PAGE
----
Researchers develop novel AI algorithm for digital pathology analysis

Emerging field of digital pathology enhanced by new algorithm that up-levels classification.

Digital pathology is an emerging field which deals with mainly microscopy images that are derived from patient biopsies. Because of the high resolution, most of these whole slide images (WSI) have a large size, typically exceeding a gigabyte (Gb), and this means that typical image analysis methods cannot efficiently handle them.

Longevity.Technology: Digital pathology involves sharing and interpreting pathology digital information, including both slides and data. Glass slides are captured with a scanning device, and the resulting high-resolution images can be shared and viewed on a computer screen or smartphone leading to faster diagnoses and better-informed treatment, all feeding into Internet of Things.

However, with great resolution comes great file size, so, identifying a need for improvement, researchers from Boston University School of Medicine (BUSM) have developed a novel artificial intelligence (AI) algorithm based on a framework called representation learning to classify lung cancer subtype based on lung tissue images from resected tumours.

Analysing a WSI in patches works well for tumour identification, but if the goal is to identify the entire tumour region, capture the connectivity of the tumour microenvironment or characterise the stage of disease, then WSI-level information is needed.

“We are developing novel AI-based methods that can bring efficiency to assessing digital pathology data. Pathology practice is in the midst of a digital revolution,” explains corresponding author Vijaya B Kolachalama, PhD, FAHA, assistant professor of medicine and computer science at BUSM. “Computer-based methods are being developed to assist the expert pathologist. Also, in places where there is no expert, such methods and technologies can directly assist diagnosis [1].”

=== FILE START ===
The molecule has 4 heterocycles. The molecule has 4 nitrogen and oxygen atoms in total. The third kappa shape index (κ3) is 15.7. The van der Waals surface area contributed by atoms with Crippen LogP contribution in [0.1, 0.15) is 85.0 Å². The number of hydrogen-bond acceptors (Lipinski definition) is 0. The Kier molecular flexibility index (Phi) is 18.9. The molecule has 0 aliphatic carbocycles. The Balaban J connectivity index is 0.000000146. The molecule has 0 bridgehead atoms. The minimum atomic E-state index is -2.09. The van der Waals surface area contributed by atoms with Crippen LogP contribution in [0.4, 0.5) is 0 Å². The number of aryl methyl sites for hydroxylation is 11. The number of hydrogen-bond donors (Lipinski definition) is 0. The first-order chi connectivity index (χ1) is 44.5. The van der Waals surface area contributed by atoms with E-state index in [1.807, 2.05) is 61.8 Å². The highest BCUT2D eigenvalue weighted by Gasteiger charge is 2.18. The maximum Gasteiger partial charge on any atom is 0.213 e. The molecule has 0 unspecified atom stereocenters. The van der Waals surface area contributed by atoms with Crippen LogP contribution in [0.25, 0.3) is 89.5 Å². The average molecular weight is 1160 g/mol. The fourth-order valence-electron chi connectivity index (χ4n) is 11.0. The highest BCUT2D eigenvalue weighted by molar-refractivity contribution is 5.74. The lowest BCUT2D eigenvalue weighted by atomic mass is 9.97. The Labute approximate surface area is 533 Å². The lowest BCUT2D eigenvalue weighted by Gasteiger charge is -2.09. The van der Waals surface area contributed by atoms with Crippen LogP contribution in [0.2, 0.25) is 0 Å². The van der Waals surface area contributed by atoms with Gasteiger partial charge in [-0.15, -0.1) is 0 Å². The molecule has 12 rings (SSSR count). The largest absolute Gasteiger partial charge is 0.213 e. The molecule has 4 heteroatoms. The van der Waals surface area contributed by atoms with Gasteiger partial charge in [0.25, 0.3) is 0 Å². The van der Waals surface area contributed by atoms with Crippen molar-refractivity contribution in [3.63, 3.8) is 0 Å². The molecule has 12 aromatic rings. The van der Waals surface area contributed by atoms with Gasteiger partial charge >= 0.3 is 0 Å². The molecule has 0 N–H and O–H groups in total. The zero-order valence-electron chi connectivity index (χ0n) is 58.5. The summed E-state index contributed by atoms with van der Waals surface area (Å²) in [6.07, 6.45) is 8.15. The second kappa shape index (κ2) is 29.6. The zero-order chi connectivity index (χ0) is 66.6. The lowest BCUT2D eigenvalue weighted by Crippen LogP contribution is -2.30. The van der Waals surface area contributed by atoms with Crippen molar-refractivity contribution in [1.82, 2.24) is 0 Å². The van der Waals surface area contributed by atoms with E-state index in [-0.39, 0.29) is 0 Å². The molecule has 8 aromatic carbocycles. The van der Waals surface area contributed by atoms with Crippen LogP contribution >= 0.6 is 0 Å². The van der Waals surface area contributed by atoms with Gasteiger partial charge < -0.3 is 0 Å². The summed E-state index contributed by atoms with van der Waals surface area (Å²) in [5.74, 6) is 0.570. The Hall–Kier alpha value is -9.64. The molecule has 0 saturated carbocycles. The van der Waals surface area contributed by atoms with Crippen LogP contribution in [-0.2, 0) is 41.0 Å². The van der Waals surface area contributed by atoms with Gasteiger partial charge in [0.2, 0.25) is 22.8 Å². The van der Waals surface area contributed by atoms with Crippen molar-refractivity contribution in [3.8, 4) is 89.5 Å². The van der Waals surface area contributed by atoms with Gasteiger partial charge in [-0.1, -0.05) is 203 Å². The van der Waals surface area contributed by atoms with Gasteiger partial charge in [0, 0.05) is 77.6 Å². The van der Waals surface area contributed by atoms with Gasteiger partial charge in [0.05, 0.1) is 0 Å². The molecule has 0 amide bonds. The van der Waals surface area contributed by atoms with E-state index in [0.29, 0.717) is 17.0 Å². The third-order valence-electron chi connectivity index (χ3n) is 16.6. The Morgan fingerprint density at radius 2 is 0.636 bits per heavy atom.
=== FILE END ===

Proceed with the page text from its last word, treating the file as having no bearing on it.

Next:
The researchers developed a graph-based vision transformer for digital pathology called Graph Transformer (GTP) that leverages a graph representation of pathology images and the computational efficiency of transformer architectures to perform analysis on the whole slide image [2].

“Translating the latest advances in computer science to digital pathology is not straightforward and there is a need to build AI methods that can exclusively tackle the problems in digital pathology”, explains co-corresponding author Jennifer Beane, PhD, associate professor of medicine at BUSM [1].

Using whole slide images and clinical data from three publicly available national cohorts, the researchers then developed a model that could distinguish between lung adenocarcinoma, lung squamous cell carcinoma, and adjacent non-cancerous tissue. Over a series of studies and sensitivity analyses, they showed that their GTP framework outperforms current state-of-the-art methods used for whole slide image classification.

This novel algorithm will enable more accurate and timely diagnoses, with WSIs sent worldwide to various pathologists. As well as diagnosing problems, this method could improve research experiments and speed up clinical trials. Machine learning is key in longevity as we gather more and more data about how aging happens, its causes and its consequences – being able to crunch and leverage that data is vital.

The research team also believes their machine learning framework has implications beyond digital pathology. “Researchers who are interested in the development of computer vision approaches for other real-world applications can also find our approach to be useful,” says Beane [1].


Photograph: Anna Tarazevich/Pexels

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